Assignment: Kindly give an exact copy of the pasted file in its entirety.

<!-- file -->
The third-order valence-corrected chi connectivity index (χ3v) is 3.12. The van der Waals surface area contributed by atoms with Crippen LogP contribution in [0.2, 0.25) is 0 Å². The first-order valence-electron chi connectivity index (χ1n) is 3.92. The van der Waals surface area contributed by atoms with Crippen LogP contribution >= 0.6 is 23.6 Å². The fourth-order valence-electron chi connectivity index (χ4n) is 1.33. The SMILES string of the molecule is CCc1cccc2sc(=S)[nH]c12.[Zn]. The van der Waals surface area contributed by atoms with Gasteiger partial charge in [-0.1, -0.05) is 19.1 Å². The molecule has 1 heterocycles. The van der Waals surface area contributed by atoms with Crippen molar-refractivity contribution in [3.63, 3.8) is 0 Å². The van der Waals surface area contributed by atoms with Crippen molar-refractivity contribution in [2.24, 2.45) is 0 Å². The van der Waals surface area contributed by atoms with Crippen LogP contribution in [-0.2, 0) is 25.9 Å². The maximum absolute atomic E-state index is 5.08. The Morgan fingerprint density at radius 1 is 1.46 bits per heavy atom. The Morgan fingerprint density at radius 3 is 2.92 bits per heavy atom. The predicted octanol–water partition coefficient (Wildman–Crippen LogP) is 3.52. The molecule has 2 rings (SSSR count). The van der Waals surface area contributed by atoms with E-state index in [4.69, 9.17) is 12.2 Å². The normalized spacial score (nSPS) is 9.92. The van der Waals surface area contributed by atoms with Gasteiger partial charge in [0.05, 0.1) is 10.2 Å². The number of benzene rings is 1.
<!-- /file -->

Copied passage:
The third-order valence-corrected chi connectivity index (χ3v) is 3.12. The van der Waals surface area contributed by atoms with Crippen LogP contribution in [0.2, 0.25) is 0 Å². The first-order valence-electron chi connectivity index (χ1n) is 3.92. The van der Waals surface area contributed by atoms with Crippen LogP contribution >= 0.6 is 23.6 Å². The fourth-order valence-electron chi connectivity index (χ4n) is 1.33. The SMILES string of the molecule is CCc1cccc2sc(=S)[nH]c12.[Zn]. The van der Waals surface area contributed by atoms with Gasteiger partial charge in [-0.1, -0.05) is 19.1 Å². The molecule has 1 heterocycles. The van der Waals surface area contributed by atoms with Crippen molar-refractivity contribution in [3.63, 3.8) is 0 Å². The van der Waals surface area contributed by atoms with Crippen molar-refractivity contribution in [2.24, 2.45) is 0 Å². The van der Waals surface area contributed by atoms with Crippen LogP contribution in [-0.2, 0) is 25.9 Å². The maximum absolute atomic E-state index is 5.08. The Morgan fingerprint density at radius 1 is 1.46 bits per heavy atom. The Morgan fingerprint density at radius 3 is 2.92 bits per heavy atom. The predicted octanol–water partition coefficient (Wildman–Crippen LogP) is 3.52. The molecule has 2 rings (SSSR count). The van der Waals surface area contributed by atoms with E-state index in [4.69, 9.17) is 12.2 Å². The normalized spacial score (nSPS) is 9.92. The van der Waals surface area contributed by atoms with Gasteiger partial charge in [0.05, 0.1) is 10.2 Å². The number of benzene rings is 1.